September 16, 2020 1 By Brian Khavalaji

“It’s hard to be a girl. It’s even harder with the prolonged closure of school. If crazy members of your ‘family’ aren’t already exploiting your innocence, there is a pack of ‘friends’ waiting to take advantage of you.”

When Oyoo Mboya posted that on Facebook, it kept me thinking; the high and shocking numbers of pregnancies still ringing in my mind. It must be hard to navigate through the tough times especially when you are surrounded by people who exhibit such traits as “psychopathy (lack of empathy and morals), Machiavelianism (tendency of exploiting others), and narcissism (grandiosity and self promotion.)” These are what Susan Krauss Whitbourne Ph.D. calls “dark Triad.” They are personality traits that if someone have them, the scripts need to be re-written because they are dangerous.

Oyoo might just have touched the surface; the fact that people close to us may try/take advantage of us. It is even interesting in a situation where the victim do not have power over the manipulation, for example an innocent kid. Sheri Jacobson, a counseling and personality disorders writer argues, “Machiavellianism has been found to be more common in men than women.” She further says that anyone can be a victim, children included.

Manipulation has been with us for years. It is how perpetrators of child abuse get what they want without much effort. We live in a society full of manipulators. They do virtual signaling to portray themselves as being moral to those around them but truth is deep in their skin is the opposite.
Machiavellianism started a long time ago when one philosopher and diplomat Niccolo Machiavelli decided that rulers should be harsh to their people and their enemies. His school of thought also justified immorality and brutality as long as glory and survival was achieved.

Sheri Jacobson’s list of the manipulators include; prone to sexual encounter, can be very patient due to calculating nature, come across as charming and confident. This charming quality is what makes them look innocent. But unknown to kids and even adults is the fact that such people are self centered: their ambitions are on the top of their lists all the time.

There tactics

There is something Defend Innocence once wrote about. It is called grooming behavior. It is basically a situation where a perpetrator creates a ground of exploitation. He/she builds a relationship with a kid, the end goal being emotional manipulation towards sexual abuse. The following are a few tactics applied by groomers;

In the 1950’s there existed a catholic family in Sydney. The dad was ever drunk and always abused Martina, the daughter. At 8 years old, she joined a catholic school and it was here that she experienced cruelty from the nuns and the priest. The priest repeatedly had sex with eight years old Martina and scaring her, with other little girls, to be quiet and not make noise to Jesus. At one time, he even told Martina, after abusing her, to go and never tell anyone saying that he was going to talk to God about what he would do to them next. Such intimidation scared Martina and for a long time she and other young girls endured sexual abuse in that Catholic school.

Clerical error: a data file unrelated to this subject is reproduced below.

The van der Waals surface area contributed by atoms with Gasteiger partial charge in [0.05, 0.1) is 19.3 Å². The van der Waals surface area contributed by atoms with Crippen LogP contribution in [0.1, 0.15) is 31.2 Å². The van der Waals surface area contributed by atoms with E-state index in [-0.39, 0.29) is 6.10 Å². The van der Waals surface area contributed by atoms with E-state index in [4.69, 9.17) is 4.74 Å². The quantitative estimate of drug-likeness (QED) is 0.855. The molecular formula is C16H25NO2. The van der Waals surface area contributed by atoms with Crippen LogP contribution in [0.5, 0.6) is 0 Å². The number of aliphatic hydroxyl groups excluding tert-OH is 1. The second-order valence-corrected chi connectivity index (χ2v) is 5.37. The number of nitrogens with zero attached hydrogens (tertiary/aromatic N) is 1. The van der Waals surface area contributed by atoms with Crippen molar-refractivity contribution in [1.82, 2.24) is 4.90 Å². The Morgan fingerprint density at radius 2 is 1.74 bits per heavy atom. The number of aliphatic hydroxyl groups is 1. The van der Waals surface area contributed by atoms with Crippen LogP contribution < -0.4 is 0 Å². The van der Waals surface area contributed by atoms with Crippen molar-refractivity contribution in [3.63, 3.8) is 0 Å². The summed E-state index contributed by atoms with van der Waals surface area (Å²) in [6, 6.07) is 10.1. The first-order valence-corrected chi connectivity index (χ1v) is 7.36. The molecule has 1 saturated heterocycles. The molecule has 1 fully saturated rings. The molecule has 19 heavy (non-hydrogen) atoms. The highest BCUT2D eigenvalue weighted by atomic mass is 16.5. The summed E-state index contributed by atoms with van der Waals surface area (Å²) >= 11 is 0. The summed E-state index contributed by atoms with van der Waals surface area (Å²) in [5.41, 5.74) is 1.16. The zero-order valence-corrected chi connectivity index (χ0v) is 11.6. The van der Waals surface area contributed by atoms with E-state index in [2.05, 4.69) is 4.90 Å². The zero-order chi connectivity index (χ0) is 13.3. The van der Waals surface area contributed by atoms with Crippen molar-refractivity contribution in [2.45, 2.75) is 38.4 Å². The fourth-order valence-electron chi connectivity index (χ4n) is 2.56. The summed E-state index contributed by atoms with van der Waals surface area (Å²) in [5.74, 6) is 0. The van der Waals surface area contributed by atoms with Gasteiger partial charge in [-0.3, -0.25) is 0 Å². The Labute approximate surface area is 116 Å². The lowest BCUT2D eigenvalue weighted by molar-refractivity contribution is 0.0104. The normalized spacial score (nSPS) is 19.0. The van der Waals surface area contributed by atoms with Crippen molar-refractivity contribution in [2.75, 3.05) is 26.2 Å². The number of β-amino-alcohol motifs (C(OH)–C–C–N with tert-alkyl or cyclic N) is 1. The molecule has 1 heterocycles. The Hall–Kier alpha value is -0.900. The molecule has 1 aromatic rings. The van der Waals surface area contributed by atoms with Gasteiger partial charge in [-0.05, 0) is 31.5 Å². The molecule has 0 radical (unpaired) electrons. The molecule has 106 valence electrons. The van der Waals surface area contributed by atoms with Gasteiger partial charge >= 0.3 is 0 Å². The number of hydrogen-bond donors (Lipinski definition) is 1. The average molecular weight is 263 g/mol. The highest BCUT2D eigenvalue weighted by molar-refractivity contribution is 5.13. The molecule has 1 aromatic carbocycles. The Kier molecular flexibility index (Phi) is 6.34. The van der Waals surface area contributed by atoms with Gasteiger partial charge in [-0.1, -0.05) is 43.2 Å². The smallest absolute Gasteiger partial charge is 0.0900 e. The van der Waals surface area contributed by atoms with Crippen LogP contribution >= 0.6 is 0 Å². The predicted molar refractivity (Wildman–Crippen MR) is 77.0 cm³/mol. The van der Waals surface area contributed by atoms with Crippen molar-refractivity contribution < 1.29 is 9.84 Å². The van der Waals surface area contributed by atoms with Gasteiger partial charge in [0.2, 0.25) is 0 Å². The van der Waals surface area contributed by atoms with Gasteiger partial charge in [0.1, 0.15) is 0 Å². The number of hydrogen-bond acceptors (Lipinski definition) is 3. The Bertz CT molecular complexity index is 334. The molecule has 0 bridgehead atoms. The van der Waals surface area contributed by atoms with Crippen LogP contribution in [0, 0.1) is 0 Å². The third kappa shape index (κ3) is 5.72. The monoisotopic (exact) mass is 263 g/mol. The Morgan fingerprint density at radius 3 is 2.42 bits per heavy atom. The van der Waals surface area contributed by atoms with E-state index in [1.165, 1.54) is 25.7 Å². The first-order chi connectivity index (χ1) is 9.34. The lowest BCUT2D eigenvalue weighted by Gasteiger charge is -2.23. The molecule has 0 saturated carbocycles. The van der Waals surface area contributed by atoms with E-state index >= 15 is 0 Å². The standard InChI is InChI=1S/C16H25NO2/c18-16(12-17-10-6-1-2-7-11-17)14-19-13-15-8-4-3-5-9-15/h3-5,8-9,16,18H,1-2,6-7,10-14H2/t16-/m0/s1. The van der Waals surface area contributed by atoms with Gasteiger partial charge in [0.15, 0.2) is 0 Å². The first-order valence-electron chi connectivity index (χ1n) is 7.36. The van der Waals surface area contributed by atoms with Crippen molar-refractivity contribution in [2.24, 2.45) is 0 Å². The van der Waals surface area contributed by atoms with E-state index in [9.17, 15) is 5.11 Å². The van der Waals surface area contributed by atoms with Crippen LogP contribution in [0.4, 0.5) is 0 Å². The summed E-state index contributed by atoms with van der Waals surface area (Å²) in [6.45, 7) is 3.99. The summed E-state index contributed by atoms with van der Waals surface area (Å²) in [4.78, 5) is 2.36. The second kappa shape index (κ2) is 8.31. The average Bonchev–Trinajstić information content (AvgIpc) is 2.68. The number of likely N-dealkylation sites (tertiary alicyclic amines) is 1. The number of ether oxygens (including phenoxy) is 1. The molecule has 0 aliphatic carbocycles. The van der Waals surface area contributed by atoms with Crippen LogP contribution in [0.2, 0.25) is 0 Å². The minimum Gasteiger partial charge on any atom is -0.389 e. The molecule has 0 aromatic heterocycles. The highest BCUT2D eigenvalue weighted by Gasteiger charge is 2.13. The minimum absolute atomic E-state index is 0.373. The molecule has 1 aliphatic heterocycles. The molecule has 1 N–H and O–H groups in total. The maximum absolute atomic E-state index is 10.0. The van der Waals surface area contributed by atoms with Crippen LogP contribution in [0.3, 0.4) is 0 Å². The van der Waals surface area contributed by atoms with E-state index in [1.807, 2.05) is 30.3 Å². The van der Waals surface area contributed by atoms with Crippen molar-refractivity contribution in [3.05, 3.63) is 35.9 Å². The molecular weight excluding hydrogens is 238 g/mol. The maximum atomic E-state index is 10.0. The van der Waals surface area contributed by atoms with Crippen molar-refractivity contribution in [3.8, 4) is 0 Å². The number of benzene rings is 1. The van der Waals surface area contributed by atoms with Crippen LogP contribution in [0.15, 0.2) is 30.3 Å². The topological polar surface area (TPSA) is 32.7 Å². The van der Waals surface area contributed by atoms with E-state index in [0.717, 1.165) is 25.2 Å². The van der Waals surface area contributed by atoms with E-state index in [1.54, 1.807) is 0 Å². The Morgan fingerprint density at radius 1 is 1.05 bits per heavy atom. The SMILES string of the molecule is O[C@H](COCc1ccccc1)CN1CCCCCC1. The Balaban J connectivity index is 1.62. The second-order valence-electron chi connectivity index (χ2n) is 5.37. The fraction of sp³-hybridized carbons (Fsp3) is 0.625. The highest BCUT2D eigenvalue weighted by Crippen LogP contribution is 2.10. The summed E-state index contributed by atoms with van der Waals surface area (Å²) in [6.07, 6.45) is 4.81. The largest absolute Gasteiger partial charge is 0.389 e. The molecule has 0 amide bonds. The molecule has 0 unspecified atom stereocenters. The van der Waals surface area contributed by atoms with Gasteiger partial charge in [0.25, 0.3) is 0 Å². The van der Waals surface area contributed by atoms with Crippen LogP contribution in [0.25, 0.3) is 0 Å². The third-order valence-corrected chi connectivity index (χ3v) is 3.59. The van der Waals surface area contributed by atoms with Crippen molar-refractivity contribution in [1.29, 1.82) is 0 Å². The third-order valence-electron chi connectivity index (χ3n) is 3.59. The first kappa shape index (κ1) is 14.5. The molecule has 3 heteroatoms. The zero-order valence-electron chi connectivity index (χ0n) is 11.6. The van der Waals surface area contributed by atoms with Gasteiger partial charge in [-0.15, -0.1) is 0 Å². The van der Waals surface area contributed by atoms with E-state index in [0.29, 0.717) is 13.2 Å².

Boundary testing
Perpetrators of sexual abuse use the slightest opportunities they have with children to test their boundaries. They may tell few sexual jokes and see how a kid reacts. With this, they are establishing the comfort zone of the kids. Then after that they may start touching the kid, from simple innocent touches to inappropriate ones. Martina, the one I have mentioned above, was made to play with the priest’s manhood. She would lick it. Then when she was done she would go play as the abuser devised ways of how he would enter her. And it happened, eventually.

These manipulators also share sexually graphic materials like porn to normalize sex. They spare more time with the kids, which means they are not people from far. They are not from a neighboring town or village. They are from our homesteads; our fathers, mothers, friends and cousins. As Defend Innocence puts it, “They are charismatic everyday people who earn trust of others.”

While the above is true, we need to look out for our kids. We need to ensure the people we trust with our kids are worth it. Additionally, we need to openly talk to them about opening up to us, especially where sexual advances have been noticed. Finally, our kids need to be told what is right and wrong so that they can detect manipulation and report it to us.